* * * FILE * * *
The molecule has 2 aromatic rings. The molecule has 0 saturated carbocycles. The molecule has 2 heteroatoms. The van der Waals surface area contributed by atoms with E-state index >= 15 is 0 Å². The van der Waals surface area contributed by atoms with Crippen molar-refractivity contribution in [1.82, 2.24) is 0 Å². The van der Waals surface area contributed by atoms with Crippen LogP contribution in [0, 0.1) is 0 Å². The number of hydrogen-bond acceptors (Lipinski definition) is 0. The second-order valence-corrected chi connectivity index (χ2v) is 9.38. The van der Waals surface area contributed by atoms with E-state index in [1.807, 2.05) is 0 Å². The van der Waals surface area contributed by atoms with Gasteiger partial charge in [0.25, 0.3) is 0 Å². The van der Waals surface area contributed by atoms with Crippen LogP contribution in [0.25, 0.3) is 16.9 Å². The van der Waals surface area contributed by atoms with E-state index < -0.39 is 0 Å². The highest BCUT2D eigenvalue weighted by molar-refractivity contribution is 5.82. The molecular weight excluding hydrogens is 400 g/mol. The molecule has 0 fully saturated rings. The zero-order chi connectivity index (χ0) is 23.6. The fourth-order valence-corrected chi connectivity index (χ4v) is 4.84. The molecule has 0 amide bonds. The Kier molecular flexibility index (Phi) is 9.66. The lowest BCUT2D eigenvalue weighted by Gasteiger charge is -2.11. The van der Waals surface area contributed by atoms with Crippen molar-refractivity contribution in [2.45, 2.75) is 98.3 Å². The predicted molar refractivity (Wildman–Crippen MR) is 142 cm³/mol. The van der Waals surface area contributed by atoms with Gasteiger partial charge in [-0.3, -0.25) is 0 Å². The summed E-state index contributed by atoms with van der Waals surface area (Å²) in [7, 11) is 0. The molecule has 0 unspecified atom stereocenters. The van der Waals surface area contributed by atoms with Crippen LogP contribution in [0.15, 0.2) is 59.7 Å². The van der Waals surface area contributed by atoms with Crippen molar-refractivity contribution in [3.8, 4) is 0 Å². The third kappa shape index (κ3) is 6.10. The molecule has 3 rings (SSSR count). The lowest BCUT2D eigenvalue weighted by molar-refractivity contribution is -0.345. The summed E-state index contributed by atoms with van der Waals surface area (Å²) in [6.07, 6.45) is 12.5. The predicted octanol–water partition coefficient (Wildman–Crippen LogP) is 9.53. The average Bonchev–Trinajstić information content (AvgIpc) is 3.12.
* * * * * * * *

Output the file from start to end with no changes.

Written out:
The molecule has 2 aromatic rings. The molecule has 0 saturated carbocycles. The molecule has 2 heteroatoms. The van der Waals surface area contributed by atoms with E-state index >= 15 is 0 Å². The van der Waals surface area contributed by atoms with Crippen molar-refractivity contribution in [1.82, 2.24) is 0 Å². The van der Waals surface area contributed by atoms with Crippen LogP contribution in [0, 0.1) is 0 Å². The number of hydrogen-bond acceptors (Lipinski definition) is 0. The second-order valence-corrected chi connectivity index (χ2v) is 9.38. The van der Waals surface area contributed by atoms with E-state index in [1.807, 2.05) is 0 Å². The van der Waals surface area contributed by atoms with Gasteiger partial charge in [0.25, 0.3) is 0 Å². The van der Waals surface area contributed by atoms with Crippen LogP contribution in [0.25, 0.3) is 16.9 Å². The van der Waals surface area contributed by atoms with E-state index < -0.39 is 0 Å². The highest BCUT2D eigenvalue weighted by molar-refractivity contribution is 5.82. The molecular weight excluding hydrogens is 400 g/mol. The molecule has 0 fully saturated rings. The zero-order chi connectivity index (χ0) is 23.6. The fourth-order valence-corrected chi connectivity index (χ4v) is 4.84. The molecule has 0 amide bonds. The Kier molecular flexibility index (Phi) is 9.66. The lowest BCUT2D eigenvalue weighted by Gasteiger charge is -2.11. The van der Waals surface area contributed by atoms with Crippen molar-refractivity contribution in [2.45, 2.75) is 98.3 Å². The predicted molar refractivity (Wildman–Crippen MR) is 142 cm³/mol. The van der Waals surface area contributed by atoms with Gasteiger partial charge in [-0.3, -0.25) is 0 Å². The summed E-state index contributed by atoms with van der Waals surface area (Å²) in [7, 11) is 0. The molecule has 0 unspecified atom stereocenters. The van der Waals surface area contributed by atoms with Crippen LogP contribution in [0.15, 0.2) is 59.7 Å². The van der Waals surface area contributed by atoms with Crippen molar-refractivity contribution in [3.8, 4) is 0 Å². The third kappa shape index (κ3) is 6.10. The molecule has 3 rings (SSSR count). The lowest BCUT2D eigenvalue weighted by molar-refractivity contribution is -0.345. The summed E-state index contributed by atoms with van der Waals surface area (Å²) in [6.07, 6.45) is 12.5. The predicted octanol–water partition coefficient (Wildman–Crippen LogP) is 9.53. The average Bonchev–Trinajstić information content (AvgIpc) is 3.12.